A Comparison and Contrast of Love in Christopher Marlowe\'s "The Passionate
Shepherd to his Love" and C. Day Lewis\'s "Song"

In the poems "The Passionate Shepherd to his Love" by Christopher
Marlowe and "Song" by C. Day Lewis, the speakers display their individual views
of what can be expected with their love. Both speakers produce invitations to
love with differences in what they have to offer. A list of promised delights
is offered by the speaker in "The Passionate Shepherd," and through persuasion,
is able to influence the emotions of his love. The speaker in "Song" shows the
difficulties of his life, as seen in his economic necessity and lack of
material pleasures, but subsequently offers his love unconditionally in order to
convince his beloved. In comparison the poems expose the speakers\' use of
separate methods to influence their loves. Through comparing and contrasting
the context in which the invitations occur, what each speaker offers, and the
tone of each speaker, these differing methods can be understood.
The "Passionate Shepherd" is set in a romantic, natural backdrop in the
seventeenth century. In this rural setting the Shepherd displays his flock and
pastures to his love while promising her garlands and wool for weaving. Many
material goods are offered by the speaker to the woman he loves in hopes of
receiving her love in return. He also utilizes the power of speech to attempt
to gain the will of his love. In contrast, the poem "Song" is set in what is
indicative of a twentieth century depression, with an urban backdrop that is
characteristically unromantic. The speaker "handle(s) dainties on the docks"
(5) , showing that his work likely consists of moving crates as a dock worker.
He extends his affection through the emphasis of his love and how it has endured
and survived all hardships. He uses the truth of his poor and difficult
situation as a tool to entice his love.
In the "Passionate Shepherd", the speaker offers his lover a multitude
of delights to persuade her emotions in his favor. At the very beginning of the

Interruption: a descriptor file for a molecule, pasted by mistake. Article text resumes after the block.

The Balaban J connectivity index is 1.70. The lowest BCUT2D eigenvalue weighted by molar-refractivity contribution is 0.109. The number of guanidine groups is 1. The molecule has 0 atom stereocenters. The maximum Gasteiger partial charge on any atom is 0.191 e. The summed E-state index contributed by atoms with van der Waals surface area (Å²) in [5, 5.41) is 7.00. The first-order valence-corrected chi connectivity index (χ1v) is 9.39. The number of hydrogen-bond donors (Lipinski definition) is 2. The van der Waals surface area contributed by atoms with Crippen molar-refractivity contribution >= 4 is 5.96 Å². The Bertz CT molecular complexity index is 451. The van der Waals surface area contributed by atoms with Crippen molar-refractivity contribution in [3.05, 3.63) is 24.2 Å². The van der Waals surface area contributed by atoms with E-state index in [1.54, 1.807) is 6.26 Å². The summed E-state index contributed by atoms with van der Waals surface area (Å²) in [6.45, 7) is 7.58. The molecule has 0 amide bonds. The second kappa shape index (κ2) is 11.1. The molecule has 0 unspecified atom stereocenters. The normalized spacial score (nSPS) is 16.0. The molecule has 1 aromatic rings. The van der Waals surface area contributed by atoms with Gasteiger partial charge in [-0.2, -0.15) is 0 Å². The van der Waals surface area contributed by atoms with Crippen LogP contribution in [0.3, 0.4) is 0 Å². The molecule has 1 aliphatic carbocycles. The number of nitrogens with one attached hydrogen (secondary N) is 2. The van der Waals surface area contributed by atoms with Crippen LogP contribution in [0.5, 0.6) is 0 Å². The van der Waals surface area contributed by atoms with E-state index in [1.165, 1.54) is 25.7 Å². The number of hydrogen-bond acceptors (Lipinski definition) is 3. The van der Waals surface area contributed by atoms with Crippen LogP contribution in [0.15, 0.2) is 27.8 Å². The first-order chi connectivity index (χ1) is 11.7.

poem he states his intention that "we will all the pleasures prove" (2) ,
creating a basis upon which all his promises are centered. Using the natural
setting of the poem as the framework for this idealistic lifestyle, the speaker
furnishes his love through the use of natural objects such as clothes and
accessories. He describes "A gown made of the finest wool / Which from our
pretty lambs we pull" (13-14) and "Fair lines slippers for the cold / With
buckles of the purest gold" (15-16) to influence his love\'s decision. His gifts
continue with "A belt of straw and ivy buds / With coral clasps and amber studs"
(17-18) to soften her heart in his favor. Through these generous offerings the
speaker hopes to attract her with objects but in the process fails to offer
himself. This reveals his superficial attitude towards women where by they can
be manipulated with gifts and promises, and in turn shows a sign of his possible
sexual intentions. The speaker is possibly trying to obscure his love long
enough to take control and have his way with her. This idea is reinforced in
the line "I will make thee a bed of roses" (9) , which contains underlying
sexual connotations. These intentions are masked in the speaker\'s persuasive
nature as he seduces his love with romantic images of "Melodious birds sing(ing)
madrigals" (8) . It can also be observed that all the gifts which represent the
speaker\'s love are all fabricated from nature, such as "A cap of flowers, and a
kirtle / Embroidered all with leaves of myrtle" (11-12) . Due to the fact that
all substances of nature eventually die, this could imply that as the gifts will
die so will his love for her. In comparison to the offering of the speaker in
"Song", the shepherd appears to be insincere.
The speaker in "Song" does not try to impress his love with grandeur.
He does not proclaim the gifts he can give her but emphasizes that his love is
displayed through the hardships he endures. The speaker in this poem simply
offers his honesty. Like the speaker in "The Passionate Shepherd," this speaker
"will all the pleasures prove" (2) . The difference being that the speaker from
"Song" offers it only on the "chance that employment may afford (it)" (4) . The
speaker in "The Passionate Shepherd" promises to make "A gown of the finest
wool" (13) , but the speaker